As you’ve read, sleep is incredibly important. So important that scientists and doctors aren’t sure which comes first: anxiety or sleep disorders. In fact, they’ve found information showing that anxiety can cause sleep disorders, and sleep disorders can cause anxiety. Let’s break that down.
Persistent insomnia carries a higher statistical risk of developing an anxiety disorder. Likewise, untreated anxiety disorders can disrupt sleep patterns and then lead to more mental and physical problems, including getting less sleep.
Doctors recommend a lot of ways to fall asleep and we’re definitely going to list some of those. One key thing almost every study of anxiety and sleep mentions, however, is getting professional treatment of anxiety.
Sometimes this includes medications and sometimes it is a combination of medication and therapy. One thing professional treatment will do for sure is find the reason for your anxiety, whatever it may be.
One key therapeutic treatment for anxiety is Cognitive Behavioral Therapy (CBT). It includes individual and group therapy sessions that focus on identifying thought and behavior patterns, responding to them positively, and changing how anxiety affects you.
You can do quite a few things to help yourself fall asleep when struggling with anxiety. These are not necessarily ways to deal with your anxiety or sleep struggles long term, however, so keep that in mind.
First, go to sleep and wake up at the same time every night and day. It might seem impossible considering the speed at which we all live now and how much of the world is always pulling us in different directions. It’s very important though, because it helps establish the routine of sleep for your body and mind.
Get outside regularly while the sun is up, at least for a half-hour or so. Your body will be taking notes as to when it’s time to be awake and when it’s time to sleep, because of something called circadian rhythm. That’s your internal clock, the thing that says “Be awake now!” and then “Hey, sleep now!”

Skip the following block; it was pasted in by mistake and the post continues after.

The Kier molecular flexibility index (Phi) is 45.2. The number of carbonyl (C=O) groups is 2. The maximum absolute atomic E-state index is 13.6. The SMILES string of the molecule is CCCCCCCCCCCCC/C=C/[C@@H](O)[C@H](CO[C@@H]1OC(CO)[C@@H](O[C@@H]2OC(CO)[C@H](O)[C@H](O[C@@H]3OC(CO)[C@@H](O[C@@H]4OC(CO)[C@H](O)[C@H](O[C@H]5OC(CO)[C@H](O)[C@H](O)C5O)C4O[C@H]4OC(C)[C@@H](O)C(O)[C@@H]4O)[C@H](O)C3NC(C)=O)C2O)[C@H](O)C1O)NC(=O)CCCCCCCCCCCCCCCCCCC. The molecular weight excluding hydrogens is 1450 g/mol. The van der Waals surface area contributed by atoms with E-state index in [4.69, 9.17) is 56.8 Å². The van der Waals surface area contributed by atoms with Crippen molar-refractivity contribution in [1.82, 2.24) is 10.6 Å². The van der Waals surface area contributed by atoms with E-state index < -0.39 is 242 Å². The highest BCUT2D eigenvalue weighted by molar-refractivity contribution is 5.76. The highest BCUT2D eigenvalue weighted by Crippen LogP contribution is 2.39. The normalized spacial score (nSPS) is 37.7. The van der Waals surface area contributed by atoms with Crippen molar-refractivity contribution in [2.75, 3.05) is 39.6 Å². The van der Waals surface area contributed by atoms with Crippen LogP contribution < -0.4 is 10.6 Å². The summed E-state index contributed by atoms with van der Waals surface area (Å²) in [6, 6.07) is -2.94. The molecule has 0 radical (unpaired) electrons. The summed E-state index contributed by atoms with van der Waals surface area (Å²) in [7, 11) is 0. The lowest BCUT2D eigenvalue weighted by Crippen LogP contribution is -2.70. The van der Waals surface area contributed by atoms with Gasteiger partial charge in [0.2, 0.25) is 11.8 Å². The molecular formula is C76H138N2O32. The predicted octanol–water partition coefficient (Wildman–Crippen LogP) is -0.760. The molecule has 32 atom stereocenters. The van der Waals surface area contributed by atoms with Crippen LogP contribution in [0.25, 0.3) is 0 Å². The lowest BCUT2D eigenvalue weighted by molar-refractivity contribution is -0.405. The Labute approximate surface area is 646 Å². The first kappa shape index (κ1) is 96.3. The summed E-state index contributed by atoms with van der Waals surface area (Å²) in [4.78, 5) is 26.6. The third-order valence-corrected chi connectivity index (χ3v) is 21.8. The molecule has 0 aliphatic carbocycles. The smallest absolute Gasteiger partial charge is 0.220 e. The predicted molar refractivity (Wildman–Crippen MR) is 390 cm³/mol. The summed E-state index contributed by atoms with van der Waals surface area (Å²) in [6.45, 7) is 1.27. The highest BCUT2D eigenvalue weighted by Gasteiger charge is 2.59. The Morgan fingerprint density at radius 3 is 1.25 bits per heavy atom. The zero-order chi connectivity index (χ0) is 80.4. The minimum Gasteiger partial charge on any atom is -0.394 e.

Another good idea is to meditate for 30 minutes before bed. It can be sitting in total silence and darkness with your eyes closed, or it can be sitting in silence and watching the sky. The important thing is to relax, to stay focused on yourself, on the present, and let your mind and body settle.
A completely dark space is one of the most important things for sleeping. Your body can react to light by thinking it should be awake, which may translate into struggling to fall or stay asleep. There are a lot of gadgets that emit light around us all the time now, so keep those things away from where you’re sleeping.
All of these can help calm your mind and body and get you ready for a night of good sleep. It’s also important to avoid worrying about being unable to fall asleep, as that’s a key part of the anxiety that can develop. If you are wide awake, don’t keep lying there. Get up and do something relaxing, something to help you calm down and stop thinking about how you are not sleeping.
SUN Behavioral specializes in CBT and knows how anxiety can affect different parts of your life. It’s our goal to meet all the needs you have, help you navigate anxiety, and get that restful sleep you need. Don’t hesitate to call us at 859-429-5188.
How Do You Fall Asleep With Anxiety?
There are a lot of recommended ways to get sleep while dealing with anxiety, but here are a few. Make sure to go to sleep and wake up at the same time. Go outdoors regularly while the sun is up so your body is accustomed to the day/night cycle and will know when it’s time to sleep. Make sure you are sleeping in a completely dark space and one that is not too hot or too cold. If you’re having trouble falling asleep, rather than lying in bed awake, get up and do something relaxing until you feel tired. Doctors recommend watching no TV in bed and not having your bright phone screen on before sleep. You should also exercise at least 30 minutes a day, although not within two hours of going to sleep. Meditation is a great way to calm your mind and body and prepare for sleep.
How Can I Stop Sleep Anxiety?
Sleep anxiety, rather than an anxiety disorder, maybe due to an underlying issue. It may in fact be an anxiety disorder, so generally, the first piece of advice is to visit your doctor. They may tell you that you are experiencing more than sleep anxiety and prescribe medication or recommend therapy. Neither of these things indicate a failure on your part. Sometimes sleep anxiety can be present when someone is worried they won’t be able to fall asleep, starting a vicious cycle. Our bodies need sleep, though, and if you are not sleeping then there is a problem somewhere that needs addressed.
Is It Hard to Sleep With Anxiety?
It can be. There are studies that show anxiety can lead to less restful sleep, but also that having a sleep disorder can lead to anxiety. Anxiety affects the mind and body which are both rejuvenated and regulated through sleep. If someone’s anxiety keeps them awake longer than their body needs it can lead to decreased energy and higher risk of certain diseases, like diabetes. Not everyone with anxiety experiences sleep problems, however.